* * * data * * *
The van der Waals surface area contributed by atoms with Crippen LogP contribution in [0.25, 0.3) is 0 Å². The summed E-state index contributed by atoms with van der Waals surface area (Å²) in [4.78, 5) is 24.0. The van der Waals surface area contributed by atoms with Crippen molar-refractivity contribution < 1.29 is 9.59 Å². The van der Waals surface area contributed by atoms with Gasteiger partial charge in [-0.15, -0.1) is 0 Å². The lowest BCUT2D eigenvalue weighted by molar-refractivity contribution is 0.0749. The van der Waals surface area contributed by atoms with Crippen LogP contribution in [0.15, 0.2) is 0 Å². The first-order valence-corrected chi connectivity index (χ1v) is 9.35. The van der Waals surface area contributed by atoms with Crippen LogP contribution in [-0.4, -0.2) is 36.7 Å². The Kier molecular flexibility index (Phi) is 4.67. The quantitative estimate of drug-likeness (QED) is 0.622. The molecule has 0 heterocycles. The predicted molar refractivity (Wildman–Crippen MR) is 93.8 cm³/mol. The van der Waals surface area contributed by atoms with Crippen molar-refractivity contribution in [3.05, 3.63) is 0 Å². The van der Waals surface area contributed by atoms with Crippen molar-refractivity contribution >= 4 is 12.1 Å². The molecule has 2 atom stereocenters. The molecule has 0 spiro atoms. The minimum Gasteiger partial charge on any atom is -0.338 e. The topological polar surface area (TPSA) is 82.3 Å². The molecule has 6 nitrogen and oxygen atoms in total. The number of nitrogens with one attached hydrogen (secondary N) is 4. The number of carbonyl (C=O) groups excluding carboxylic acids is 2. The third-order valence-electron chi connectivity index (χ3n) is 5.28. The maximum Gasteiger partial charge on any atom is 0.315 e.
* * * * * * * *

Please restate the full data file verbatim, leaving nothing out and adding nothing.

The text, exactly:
The van der Waals surface area contributed by atoms with Crippen LogP contribution in [0.25, 0.3) is 0 Å². The summed E-state index contributed by atoms with van der Waals surface area (Å²) in [4.78, 5) is 24.0. The van der Waals surface area contributed by atoms with Crippen molar-refractivity contribution < 1.29 is 9.59 Å². The van der Waals surface area contributed by atoms with Gasteiger partial charge in [-0.15, -0.1) is 0 Å². The lowest BCUT2D eigenvalue weighted by molar-refractivity contribution is 0.0749. The van der Waals surface area contributed by atoms with Crippen LogP contribution in [0.15, 0.2) is 0 Å². The first-order valence-corrected chi connectivity index (χ1v) is 9.35. The van der Waals surface area contributed by atoms with Crippen LogP contribution in [-0.4, -0.2) is 36.7 Å². The Kier molecular flexibility index (Phi) is 4.67. The quantitative estimate of drug-likeness (QED) is 0.622. The molecule has 0 heterocycles. The predicted molar refractivity (Wildman–Crippen MR) is 93.8 cm³/mol. The van der Waals surface area contributed by atoms with Crippen molar-refractivity contribution in [3.05, 3.63) is 0 Å². The van der Waals surface area contributed by atoms with Crippen molar-refractivity contribution >= 4 is 12.1 Å². The molecule has 2 atom stereocenters. The molecule has 0 spiro atoms. The minimum Gasteiger partial charge on any atom is -0.338 e. The topological polar surface area (TPSA) is 82.3 Å². The molecule has 6 nitrogen and oxygen atoms in total. The number of nitrogens with one attached hydrogen (secondary N) is 4. The number of carbonyl (C=O) groups excluding carboxylic acids is 2. The third-order valence-electron chi connectivity index (χ3n) is 5.28. The maximum Gasteiger partial charge on any atom is 0.315 e.